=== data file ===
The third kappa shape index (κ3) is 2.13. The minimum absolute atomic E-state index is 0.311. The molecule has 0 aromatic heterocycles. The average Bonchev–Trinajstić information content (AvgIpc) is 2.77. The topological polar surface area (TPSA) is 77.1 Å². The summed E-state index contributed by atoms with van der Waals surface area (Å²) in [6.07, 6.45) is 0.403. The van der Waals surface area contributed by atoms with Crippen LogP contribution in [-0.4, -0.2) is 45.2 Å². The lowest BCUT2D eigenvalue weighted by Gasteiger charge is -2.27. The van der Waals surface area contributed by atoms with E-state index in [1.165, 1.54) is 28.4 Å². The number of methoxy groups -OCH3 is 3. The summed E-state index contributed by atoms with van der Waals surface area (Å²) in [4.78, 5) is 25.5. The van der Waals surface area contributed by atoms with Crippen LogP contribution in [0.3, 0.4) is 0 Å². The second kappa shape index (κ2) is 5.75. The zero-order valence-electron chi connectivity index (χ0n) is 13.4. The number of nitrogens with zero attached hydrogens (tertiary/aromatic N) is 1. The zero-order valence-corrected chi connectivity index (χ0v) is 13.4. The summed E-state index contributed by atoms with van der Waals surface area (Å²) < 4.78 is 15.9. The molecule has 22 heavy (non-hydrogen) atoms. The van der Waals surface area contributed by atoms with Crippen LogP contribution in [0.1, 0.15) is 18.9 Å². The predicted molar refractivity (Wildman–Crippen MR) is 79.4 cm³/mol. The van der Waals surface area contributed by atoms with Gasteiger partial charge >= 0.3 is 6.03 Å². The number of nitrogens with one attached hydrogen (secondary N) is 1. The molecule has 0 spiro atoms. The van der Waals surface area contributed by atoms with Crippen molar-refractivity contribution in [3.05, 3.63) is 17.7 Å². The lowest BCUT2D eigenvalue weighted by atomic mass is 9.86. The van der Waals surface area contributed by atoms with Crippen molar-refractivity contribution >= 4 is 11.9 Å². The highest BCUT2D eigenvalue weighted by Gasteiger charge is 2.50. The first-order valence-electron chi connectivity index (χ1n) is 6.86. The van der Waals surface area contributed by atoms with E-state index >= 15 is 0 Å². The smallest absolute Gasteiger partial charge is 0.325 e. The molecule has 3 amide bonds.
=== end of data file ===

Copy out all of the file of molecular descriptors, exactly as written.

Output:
The third kappa shape index (κ3) is 2.13. The minimum absolute atomic E-state index is 0.311. The molecule has 0 aromatic heterocycles. The average Bonchev–Trinajstić information content (AvgIpc) is 2.77. The topological polar surface area (TPSA) is 77.1 Å². The summed E-state index contributed by atoms with van der Waals surface area (Å²) in [6.07, 6.45) is 0.403. The van der Waals surface area contributed by atoms with Crippen LogP contribution in [-0.4, -0.2) is 45.2 Å². The lowest BCUT2D eigenvalue weighted by Gasteiger charge is -2.27. The van der Waals surface area contributed by atoms with E-state index in [1.165, 1.54) is 28.4 Å². The number of methoxy groups -OCH3 is 3. The summed E-state index contributed by atoms with van der Waals surface area (Å²) in [4.78, 5) is 25.5. The van der Waals surface area contributed by atoms with Crippen LogP contribution in [0.3, 0.4) is 0 Å². The second kappa shape index (κ2) is 5.75. The zero-order valence-electron chi connectivity index (χ0n) is 13.4. The number of nitrogens with zero attached hydrogens (tertiary/aromatic N) is 1. The zero-order valence-corrected chi connectivity index (χ0v) is 13.4. The summed E-state index contributed by atoms with van der Waals surface area (Å²) < 4.78 is 15.9. The molecule has 22 heavy (non-hydrogen) atoms. The van der Waals surface area contributed by atoms with Crippen LogP contribution in [0.1, 0.15) is 18.9 Å². The predicted molar refractivity (Wildman–Crippen MR) is 79.4 cm³/mol. The van der Waals surface area contributed by atoms with Gasteiger partial charge >= 0.3 is 6.03 Å². The number of nitrogens with one attached hydrogen (secondary N) is 1. The molecule has 0 spiro atoms. The van der Waals surface area contributed by atoms with Crippen molar-refractivity contribution in [3.05, 3.63) is 17.7 Å². The lowest BCUT2D eigenvalue weighted by atomic mass is 9.86. The van der Waals surface area contributed by atoms with Crippen molar-refractivity contribution >= 4 is 11.9 Å². The highest BCUT2D eigenvalue weighted by Gasteiger charge is 2.50. The first-order valence-electron chi connectivity index (χ1n) is 6.86. The van der Waals surface area contributed by atoms with E-state index >= 15 is 0 Å². The smallest absolute Gasteiger partial charge is 0.325 e. The molecule has 3 amide bonds.